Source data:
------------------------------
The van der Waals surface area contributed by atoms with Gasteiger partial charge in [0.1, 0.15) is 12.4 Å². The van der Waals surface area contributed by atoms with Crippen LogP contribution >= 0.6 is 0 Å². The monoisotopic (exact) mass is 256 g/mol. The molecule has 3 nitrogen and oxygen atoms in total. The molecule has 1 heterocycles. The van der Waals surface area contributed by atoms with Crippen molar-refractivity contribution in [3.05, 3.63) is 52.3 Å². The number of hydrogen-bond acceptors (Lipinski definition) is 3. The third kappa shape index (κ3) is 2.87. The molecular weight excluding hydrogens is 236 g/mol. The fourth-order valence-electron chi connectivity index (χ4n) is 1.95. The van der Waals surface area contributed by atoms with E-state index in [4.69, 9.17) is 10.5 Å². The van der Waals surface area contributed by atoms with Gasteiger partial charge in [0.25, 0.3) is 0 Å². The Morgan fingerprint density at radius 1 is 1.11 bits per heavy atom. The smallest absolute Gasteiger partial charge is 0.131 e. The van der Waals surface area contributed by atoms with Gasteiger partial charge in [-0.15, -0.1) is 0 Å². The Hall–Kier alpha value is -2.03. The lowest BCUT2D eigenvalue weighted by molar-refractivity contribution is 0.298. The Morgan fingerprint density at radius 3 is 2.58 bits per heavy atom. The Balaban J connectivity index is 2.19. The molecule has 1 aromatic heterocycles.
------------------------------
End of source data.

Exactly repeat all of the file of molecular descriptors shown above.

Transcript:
The van der Waals surface area contributed by atoms with Gasteiger partial charge in [0.1, 0.15) is 12.4 Å². The van der Waals surface area contributed by atoms with Crippen LogP contribution >= 0.6 is 0 Å². The monoisotopic (exact) mass is 256 g/mol. The molecule has 3 nitrogen and oxygen atoms in total. The molecule has 1 heterocycles. The van der Waals surface area contributed by atoms with Crippen molar-refractivity contribution in [3.05, 3.63) is 52.3 Å². The number of hydrogen-bond acceptors (Lipinski definition) is 3. The third kappa shape index (κ3) is 2.87. The molecular weight excluding hydrogens is 236 g/mol. The fourth-order valence-electron chi connectivity index (χ4n) is 1.95. The van der Waals surface area contributed by atoms with E-state index in [4.69, 9.17) is 10.5 Å². The van der Waals surface area contributed by atoms with Gasteiger partial charge in [0.25, 0.3) is 0 Å². The Morgan fingerprint density at radius 1 is 1.11 bits per heavy atom. The smallest absolute Gasteiger partial charge is 0.131 e. The van der Waals surface area contributed by atoms with Gasteiger partial charge in [-0.15, -0.1) is 0 Å². The Hall–Kier alpha value is -2.03. The lowest BCUT2D eigenvalue weighted by molar-refractivity contribution is 0.298. The Morgan fingerprint density at radius 3 is 2.58 bits per heavy atom. The Balaban J connectivity index is 2.19. The molecule has 1 aromatic heterocycles.